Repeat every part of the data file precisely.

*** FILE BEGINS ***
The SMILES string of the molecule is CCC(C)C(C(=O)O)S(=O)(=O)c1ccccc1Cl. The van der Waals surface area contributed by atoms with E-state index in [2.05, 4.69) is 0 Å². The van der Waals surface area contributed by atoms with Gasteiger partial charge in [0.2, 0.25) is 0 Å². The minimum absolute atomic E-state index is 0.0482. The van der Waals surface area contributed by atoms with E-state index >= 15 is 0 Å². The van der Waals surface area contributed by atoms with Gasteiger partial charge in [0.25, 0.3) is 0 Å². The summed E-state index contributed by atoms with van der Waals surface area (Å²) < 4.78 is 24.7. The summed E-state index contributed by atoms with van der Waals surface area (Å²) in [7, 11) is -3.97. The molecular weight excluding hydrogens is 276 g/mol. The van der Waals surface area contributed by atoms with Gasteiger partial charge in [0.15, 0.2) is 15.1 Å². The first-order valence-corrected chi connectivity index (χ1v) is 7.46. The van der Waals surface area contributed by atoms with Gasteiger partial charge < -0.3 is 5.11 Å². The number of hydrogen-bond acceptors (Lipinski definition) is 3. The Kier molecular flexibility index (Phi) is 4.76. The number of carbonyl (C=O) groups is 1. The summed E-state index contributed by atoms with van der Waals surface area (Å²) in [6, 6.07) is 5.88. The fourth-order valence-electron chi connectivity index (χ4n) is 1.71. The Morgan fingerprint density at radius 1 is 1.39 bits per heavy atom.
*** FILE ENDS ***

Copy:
The SMILES string of the molecule is CCC(C)C(C(=O)O)S(=O)(=O)c1ccccc1Cl. The van der Waals surface area contributed by atoms with E-state index in [2.05, 4.69) is 0 Å². The van der Waals surface area contributed by atoms with Gasteiger partial charge in [0.2, 0.25) is 0 Å². The minimum absolute atomic E-state index is 0.0482. The van der Waals surface area contributed by atoms with E-state index >= 15 is 0 Å². The van der Waals surface area contributed by atoms with Gasteiger partial charge in [0.25, 0.3) is 0 Å². The summed E-state index contributed by atoms with van der Waals surface area (Å²) < 4.78 is 24.7. The summed E-state index contributed by atoms with van der Waals surface area (Å²) in [7, 11) is -3.97. The molecular weight excluding hydrogens is 276 g/mol. The van der Waals surface area contributed by atoms with Gasteiger partial charge in [0.15, 0.2) is 15.1 Å². The first-order valence-corrected chi connectivity index (χ1v) is 7.46. The van der Waals surface area contributed by atoms with Gasteiger partial charge < -0.3 is 5.11 Å². The number of hydrogen-bond acceptors (Lipinski definition) is 3. The Kier molecular flexibility index (Phi) is 4.76. The number of carbonyl (C=O) groups is 1. The summed E-state index contributed by atoms with van der Waals surface area (Å²) in [6, 6.07) is 5.88. The fourth-order valence-electron chi connectivity index (χ4n) is 1.71. The Morgan fingerprint density at radius 1 is 1.39 bits per heavy atom.